Labrador retriever Bolt has superpowers; New Harford County drug dog taking department by surprise


     Bolt, a Labrador retriever, was recently rescued from Louisiana and has found a home as a drug-sniffing K-9 for the Harford County Sheriff’s department. 

     After originally being found tied to a tree during the hurricanes happening halfway across the country, Bolt became the first rescue dog to be working at the agency in over 30 years.

     According to WBAL, a neighbor saw Bolt and took him to a shelter, where he was then found by They Rescue Us Inc. (TRU) This Maryland nonprofit group removes dogs from high-kill shelters. 

     “TRU brought Bolt, (then called Bolton) to Maryland and placed him with a foster, the daughter of a sheriff’s deputy, who thought he had the right stuff to become a police dog,” Our Community Now reports. 

     The K-9 unit supervisor, Corporal Marty Hoppa, ran Bolt through several test programs to see if he had the drive needed for him to become a police dog. WBAL says Bolt “excelled there and in the K-9 training, despite planned distractions from heavy machinery or a friendly trainer meant to throw him off the scent.”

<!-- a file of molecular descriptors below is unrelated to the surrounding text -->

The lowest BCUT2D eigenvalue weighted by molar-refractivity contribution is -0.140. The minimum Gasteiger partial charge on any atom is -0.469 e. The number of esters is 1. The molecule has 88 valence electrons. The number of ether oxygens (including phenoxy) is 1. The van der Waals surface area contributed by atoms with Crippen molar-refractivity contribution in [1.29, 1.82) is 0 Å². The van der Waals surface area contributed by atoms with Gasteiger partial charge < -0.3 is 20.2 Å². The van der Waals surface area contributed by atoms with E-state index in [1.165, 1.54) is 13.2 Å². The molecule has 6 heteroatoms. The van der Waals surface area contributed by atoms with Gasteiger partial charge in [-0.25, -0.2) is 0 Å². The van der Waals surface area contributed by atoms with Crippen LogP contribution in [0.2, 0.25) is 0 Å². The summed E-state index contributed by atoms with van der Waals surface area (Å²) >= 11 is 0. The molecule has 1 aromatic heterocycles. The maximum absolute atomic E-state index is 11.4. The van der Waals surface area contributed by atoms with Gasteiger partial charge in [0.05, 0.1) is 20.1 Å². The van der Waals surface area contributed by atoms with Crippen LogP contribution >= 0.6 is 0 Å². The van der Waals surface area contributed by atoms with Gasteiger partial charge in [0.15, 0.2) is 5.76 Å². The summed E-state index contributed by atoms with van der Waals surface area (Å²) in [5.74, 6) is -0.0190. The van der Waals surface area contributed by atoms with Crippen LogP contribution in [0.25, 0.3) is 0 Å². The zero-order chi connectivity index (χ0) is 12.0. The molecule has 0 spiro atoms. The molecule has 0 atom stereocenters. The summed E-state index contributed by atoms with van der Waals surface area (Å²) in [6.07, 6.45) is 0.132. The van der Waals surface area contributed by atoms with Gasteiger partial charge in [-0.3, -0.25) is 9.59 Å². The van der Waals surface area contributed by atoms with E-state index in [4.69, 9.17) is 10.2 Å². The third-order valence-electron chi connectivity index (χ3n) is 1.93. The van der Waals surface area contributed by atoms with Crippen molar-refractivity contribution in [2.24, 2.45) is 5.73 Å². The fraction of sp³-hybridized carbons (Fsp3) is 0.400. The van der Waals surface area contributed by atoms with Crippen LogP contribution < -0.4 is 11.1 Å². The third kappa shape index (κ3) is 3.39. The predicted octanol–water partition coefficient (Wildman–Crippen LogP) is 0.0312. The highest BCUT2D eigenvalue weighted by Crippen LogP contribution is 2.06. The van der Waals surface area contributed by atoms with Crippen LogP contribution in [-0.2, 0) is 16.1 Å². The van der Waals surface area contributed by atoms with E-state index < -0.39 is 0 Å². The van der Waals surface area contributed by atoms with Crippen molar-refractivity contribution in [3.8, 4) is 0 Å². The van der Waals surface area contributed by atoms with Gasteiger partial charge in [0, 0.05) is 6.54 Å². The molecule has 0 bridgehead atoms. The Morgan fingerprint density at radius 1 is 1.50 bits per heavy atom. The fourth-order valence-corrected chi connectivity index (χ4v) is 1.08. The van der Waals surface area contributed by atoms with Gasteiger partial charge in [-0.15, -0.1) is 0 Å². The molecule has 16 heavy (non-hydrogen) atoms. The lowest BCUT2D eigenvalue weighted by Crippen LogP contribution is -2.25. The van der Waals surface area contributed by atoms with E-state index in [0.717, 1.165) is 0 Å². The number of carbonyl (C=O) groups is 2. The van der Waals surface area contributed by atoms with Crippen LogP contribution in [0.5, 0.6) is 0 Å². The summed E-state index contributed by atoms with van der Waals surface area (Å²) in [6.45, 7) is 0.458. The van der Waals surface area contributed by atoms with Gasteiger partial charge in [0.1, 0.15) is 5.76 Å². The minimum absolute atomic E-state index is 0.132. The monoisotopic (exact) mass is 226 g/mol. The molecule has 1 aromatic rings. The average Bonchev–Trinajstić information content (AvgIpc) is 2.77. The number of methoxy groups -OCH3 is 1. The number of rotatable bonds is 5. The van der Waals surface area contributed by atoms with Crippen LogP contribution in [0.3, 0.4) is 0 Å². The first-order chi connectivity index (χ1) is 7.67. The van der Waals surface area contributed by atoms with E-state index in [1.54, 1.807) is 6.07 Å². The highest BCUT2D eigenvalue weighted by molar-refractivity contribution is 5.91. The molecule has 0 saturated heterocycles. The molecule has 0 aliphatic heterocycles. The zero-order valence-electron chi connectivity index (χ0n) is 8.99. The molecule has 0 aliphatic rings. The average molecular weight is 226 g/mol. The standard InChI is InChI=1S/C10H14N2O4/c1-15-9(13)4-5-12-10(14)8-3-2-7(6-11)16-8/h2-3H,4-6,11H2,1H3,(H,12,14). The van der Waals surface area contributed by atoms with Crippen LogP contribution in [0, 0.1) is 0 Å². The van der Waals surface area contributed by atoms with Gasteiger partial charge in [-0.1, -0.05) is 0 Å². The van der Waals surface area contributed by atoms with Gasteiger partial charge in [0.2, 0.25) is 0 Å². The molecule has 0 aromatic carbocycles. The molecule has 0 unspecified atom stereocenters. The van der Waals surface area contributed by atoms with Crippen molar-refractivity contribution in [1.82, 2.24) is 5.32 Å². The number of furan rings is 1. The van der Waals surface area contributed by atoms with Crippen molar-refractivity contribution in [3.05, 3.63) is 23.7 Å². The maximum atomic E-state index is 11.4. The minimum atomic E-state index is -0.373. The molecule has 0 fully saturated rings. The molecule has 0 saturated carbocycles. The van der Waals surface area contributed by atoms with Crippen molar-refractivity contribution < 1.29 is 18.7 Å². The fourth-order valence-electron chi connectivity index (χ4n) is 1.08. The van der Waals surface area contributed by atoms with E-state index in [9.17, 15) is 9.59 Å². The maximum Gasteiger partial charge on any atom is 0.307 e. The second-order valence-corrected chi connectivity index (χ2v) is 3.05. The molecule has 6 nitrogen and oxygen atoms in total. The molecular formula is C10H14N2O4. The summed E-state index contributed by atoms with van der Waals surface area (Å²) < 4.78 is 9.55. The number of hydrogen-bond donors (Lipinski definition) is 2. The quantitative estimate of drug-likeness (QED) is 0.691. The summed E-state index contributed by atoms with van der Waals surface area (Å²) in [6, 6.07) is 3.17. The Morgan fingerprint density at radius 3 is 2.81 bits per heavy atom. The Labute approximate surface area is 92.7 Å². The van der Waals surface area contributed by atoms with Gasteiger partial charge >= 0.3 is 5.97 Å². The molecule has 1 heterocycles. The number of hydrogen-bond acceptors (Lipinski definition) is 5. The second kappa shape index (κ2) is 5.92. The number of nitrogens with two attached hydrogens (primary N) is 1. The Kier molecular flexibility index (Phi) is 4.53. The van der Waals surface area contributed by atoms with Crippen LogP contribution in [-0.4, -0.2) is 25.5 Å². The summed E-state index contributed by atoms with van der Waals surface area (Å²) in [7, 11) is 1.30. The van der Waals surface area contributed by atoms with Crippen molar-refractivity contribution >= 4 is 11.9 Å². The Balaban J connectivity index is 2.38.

In an interview with WBAL, Hoppa explains that “not all dogs are good [police dogs] because they do not have that desire.” He says he was looking for the dog’s ability to work his nose, such as how much he wants to hunt and how excited he is to find it.

     Hoppa shares that the office “took a chance on Bolt.” He also explains that typically, police dogs come from specialized breeders. Cristie Hopkins, a spokesperson for the sheriff’s office, said the agency has not had a rescue K-9 in years because of the large expense. According to WBAL, Bolt’s adoption cost less than $400.

     Bolt is now handled by the senior deputy Andrew Sampson. According to Sampson, Bolt is the “same as any family pooch, though one that has been through a lot.”

    “Reading the signals a K-9 gives off requires a lot of training,” Sampson explains. When Bolt smells any type of contraband, he stops and focuses on the spot. However, Sampson says there are other signs a K-9 handler has to interpret during a “sweep.”

    Junior Bella Silvesteri heard Bolt’s story and thinks all police K-9’s should be rescued, “as long as they meet the set requirements.” However, Senior Jack Depriest disagrees. He explains that “some dogs that have been rescued have had a bad past and aren’t fit for law enforcement.” 

     Senior Jess Hanlonn also thinks police dogs shouldn’t be rescued. “It’s easier to train puppies, and rescues can be reactive due to their past trauma,” she says. 



Bolt and his handler/partner Senior Deputy Andrew Sampson training at the Sheriff’s Office.